Chain-of-Thought Unfaithfulness as Disguised Accuracy

Published: 05 Jul 2024, Last Modified: 05 Jul 2024Accepted by TMLREveryoneRevisionsBibTeX
Abstract: Understanding the extent to which Chain-of-Thought (CoT) generations align with a large language model's (LLM) internal computations is critical for deciding whether to trust an LLM's output. As a proxy for CoT faithfulness, Lanham et al. (2023) propose a metric that measures a model's dependence on its CoT for producing an answer. Within a single family of proprietary models, they find that LLMs exhibit a scaling-then-inverse-scaling relationship between model size and their measure of faithfulness, and that a 13 billion parameter model exhibits increased faithfulness compared to models ranging from 810 million to 175 billion parameters in size. We evaluate whether these results generalize as a property of all LLMs. We replicate the experimental setup in their section focused on scaling experiments with three different families of models and, under specific conditions, successfully reproduce the scaling trends for CoT faithfulness they report. However, after normalizing the metric to account for a model's bias toward certain answer choices, unfaithfulness drops significantly for smaller less-capable models. This normalized faithfulness metric is also strongly correlated ($R^2$=0.74) with accuracy, raising doubts about its validity for evaluating faithfulness.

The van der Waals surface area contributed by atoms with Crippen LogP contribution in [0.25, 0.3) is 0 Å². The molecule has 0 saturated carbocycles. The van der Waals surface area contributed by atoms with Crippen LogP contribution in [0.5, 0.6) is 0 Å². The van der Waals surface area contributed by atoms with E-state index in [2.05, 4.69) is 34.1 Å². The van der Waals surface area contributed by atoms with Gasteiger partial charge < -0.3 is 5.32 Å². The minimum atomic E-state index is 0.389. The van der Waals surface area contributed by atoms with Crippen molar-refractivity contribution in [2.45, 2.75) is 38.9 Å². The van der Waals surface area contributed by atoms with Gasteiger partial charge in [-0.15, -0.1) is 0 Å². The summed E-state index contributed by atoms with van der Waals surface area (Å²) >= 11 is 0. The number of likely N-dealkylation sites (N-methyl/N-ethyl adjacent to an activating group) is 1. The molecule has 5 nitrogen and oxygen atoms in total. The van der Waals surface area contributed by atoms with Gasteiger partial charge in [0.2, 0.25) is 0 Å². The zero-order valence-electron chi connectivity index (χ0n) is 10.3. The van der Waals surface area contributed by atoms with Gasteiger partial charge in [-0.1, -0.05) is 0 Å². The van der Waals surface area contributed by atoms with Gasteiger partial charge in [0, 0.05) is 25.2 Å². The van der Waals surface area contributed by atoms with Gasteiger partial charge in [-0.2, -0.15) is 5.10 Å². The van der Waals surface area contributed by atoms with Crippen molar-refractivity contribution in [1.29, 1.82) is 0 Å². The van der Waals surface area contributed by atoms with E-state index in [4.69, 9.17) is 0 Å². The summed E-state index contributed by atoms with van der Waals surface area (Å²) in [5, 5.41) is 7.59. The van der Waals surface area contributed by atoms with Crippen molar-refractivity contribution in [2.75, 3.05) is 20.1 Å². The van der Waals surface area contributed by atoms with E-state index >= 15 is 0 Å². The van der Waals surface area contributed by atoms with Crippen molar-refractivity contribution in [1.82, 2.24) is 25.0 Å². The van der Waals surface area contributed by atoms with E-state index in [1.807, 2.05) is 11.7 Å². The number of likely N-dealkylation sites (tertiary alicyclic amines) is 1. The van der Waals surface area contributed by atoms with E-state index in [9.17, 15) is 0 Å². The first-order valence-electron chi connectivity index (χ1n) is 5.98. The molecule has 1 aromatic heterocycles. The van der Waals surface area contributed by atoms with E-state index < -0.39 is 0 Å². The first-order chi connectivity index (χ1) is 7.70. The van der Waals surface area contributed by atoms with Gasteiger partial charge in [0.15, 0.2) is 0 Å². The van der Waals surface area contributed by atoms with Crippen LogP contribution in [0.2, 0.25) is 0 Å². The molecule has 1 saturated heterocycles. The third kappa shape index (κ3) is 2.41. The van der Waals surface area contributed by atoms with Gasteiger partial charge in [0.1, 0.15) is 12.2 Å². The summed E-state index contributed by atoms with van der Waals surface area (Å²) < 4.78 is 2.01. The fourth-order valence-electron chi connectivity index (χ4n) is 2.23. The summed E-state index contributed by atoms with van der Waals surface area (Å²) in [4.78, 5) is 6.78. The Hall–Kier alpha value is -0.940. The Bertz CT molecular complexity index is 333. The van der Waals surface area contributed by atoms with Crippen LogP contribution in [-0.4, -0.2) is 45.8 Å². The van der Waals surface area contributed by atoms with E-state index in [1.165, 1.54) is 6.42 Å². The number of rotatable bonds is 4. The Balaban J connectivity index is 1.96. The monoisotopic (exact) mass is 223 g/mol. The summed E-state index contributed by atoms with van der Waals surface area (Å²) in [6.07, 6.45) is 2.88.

Certifications: Reproducibility Certification
Submission Length: Regular submission (no more than 12 pages of main content)
Assigned Action Editor: ~Pascal_Poupart2
Submission Number: 2254